- Jaron, K. S.; Moravec, J. C.; Martinkova, N. (2014-04-15). "SigHunt: horizontal gene transfer finder optimized for eukaryotic genomes". Bioinformatics. 30 (8): 1081–1086. doi:10.1093/bioinformatics/btt727. ISSN 1367-4803. PMID 24371153.
- Starr, M. P.; Mandel, M. (1969-04-01). "DNA Base Composition and Taxonomy of Phytopathogenic and Other Enterobacteria". Journal of General Microbiology. 56 (1): 113–123. doi:10.1099/00221287-56-1-113. ISSN 0022-1287. PMID 5787000.
- Moore, W. E. C.; Stackebrandt, E.; Kandler, O.; Colwell, R. R.; Krichevsky, M. I.; Truper, H. G.; Murray, R. G. E.; Wayne, L. G.; Grimont, P. A. D. (1987-10-01). "Report of the Ad Hoc Committee on Reconciliation of Approaches to Bacterial Systematics". International Journal of Systematic and Evolutionary Microbiology. 37 (4): 463–464. doi:10.1099/00207713-37-4-463. ISSN 1466-5026.
- Patro, Mount, Kingsford (2014). "Sailfish enables alignment-free isoform quantification from RNA-seq reads using lightweight algorithms". Nature Biotechnology. 32 (5): 462–464. arXiv:1308.3700. doi:10.1038/nbt.2862. PMC 4077321. PMID 24752080.CS1 maint: multiple names: authors list (link)
- Navarro-Gomez; et al. (2015). "Phy-Mer: a novel alignment-free and reference-independent mitochondrial haplogroup classifier". Bioinformatics. 31 (8): 1310–1312. doi:10.1093/bioinformatics/btu825. PMC 4393525. PMID 25505086.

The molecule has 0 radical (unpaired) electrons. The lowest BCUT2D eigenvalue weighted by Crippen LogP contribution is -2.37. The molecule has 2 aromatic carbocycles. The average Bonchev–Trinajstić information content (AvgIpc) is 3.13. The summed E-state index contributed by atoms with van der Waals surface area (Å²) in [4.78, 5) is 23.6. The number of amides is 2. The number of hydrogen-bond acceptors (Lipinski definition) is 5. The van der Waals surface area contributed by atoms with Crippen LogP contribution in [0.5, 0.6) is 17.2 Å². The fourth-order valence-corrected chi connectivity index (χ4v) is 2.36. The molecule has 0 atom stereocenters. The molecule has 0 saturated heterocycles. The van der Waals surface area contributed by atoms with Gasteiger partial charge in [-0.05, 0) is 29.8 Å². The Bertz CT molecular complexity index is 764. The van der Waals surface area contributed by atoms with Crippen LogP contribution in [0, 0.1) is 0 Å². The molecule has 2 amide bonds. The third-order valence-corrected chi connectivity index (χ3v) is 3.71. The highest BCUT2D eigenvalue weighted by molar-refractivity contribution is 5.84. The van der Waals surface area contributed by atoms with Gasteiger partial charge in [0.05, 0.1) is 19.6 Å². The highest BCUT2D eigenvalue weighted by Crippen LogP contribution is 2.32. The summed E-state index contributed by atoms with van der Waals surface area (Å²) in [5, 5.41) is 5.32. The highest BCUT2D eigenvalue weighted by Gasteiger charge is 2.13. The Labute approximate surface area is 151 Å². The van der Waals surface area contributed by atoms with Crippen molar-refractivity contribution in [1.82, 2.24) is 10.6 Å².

- Wang, Rong; Xu, Yong; Liu, Bin (2016). "Recombination spot identification Based on gapped k-mers". Scientific Reports. 6 (1): 23934. Bibcode:2016NatSR...623934W. doi:10.1038/srep23934. ISSN 2045-2322. PMC 4814916. PMID 27030570.
- Hozza, Michal; Vinař, Tomáš; Brejová, Broňa (2015), Iliopoulos, Costas; Puglisi, Simon; Yilmaz, Emine (eds.), "How Big is that Genome? Estimating Genome Size and Coverage from k-mer Abundance Spectra", String Processing and Information Retrieval, Springer International Publishing, 9309, pp. 199–209, doi:10.1007/978-3-319-23826-5_20, ISBN 9783319238258
- Lamichhaney, Sangeet; Fan, Guangyi; Widemo, Fredrik; Gunnarsson, Ulrika; Thalmann, Doreen Schwochow; Hoeppner, Marc P; Kerje, Susanne; Gustafson, Ulla; Shi, Chengcheng (2016). "Structural genomic changes underlie alternative reproductive strategies in the ruff (Philomachus pugnax)". Nature Genetics. 48 (1): 84–88. doi:10.1038/ng.3430. ISSN 1061-4036. PMID 26569123.
- Chae; et al. (2013). "Comparative analysis using K-mer and K-flank patterns provides evidence for CpG island sequence evolution in mammalian genomes". Nucleic Acids Research. 41 (9): 4783–4791. doi:10.1093/nar/gkt144. PMC 3643570. PMID 23519616.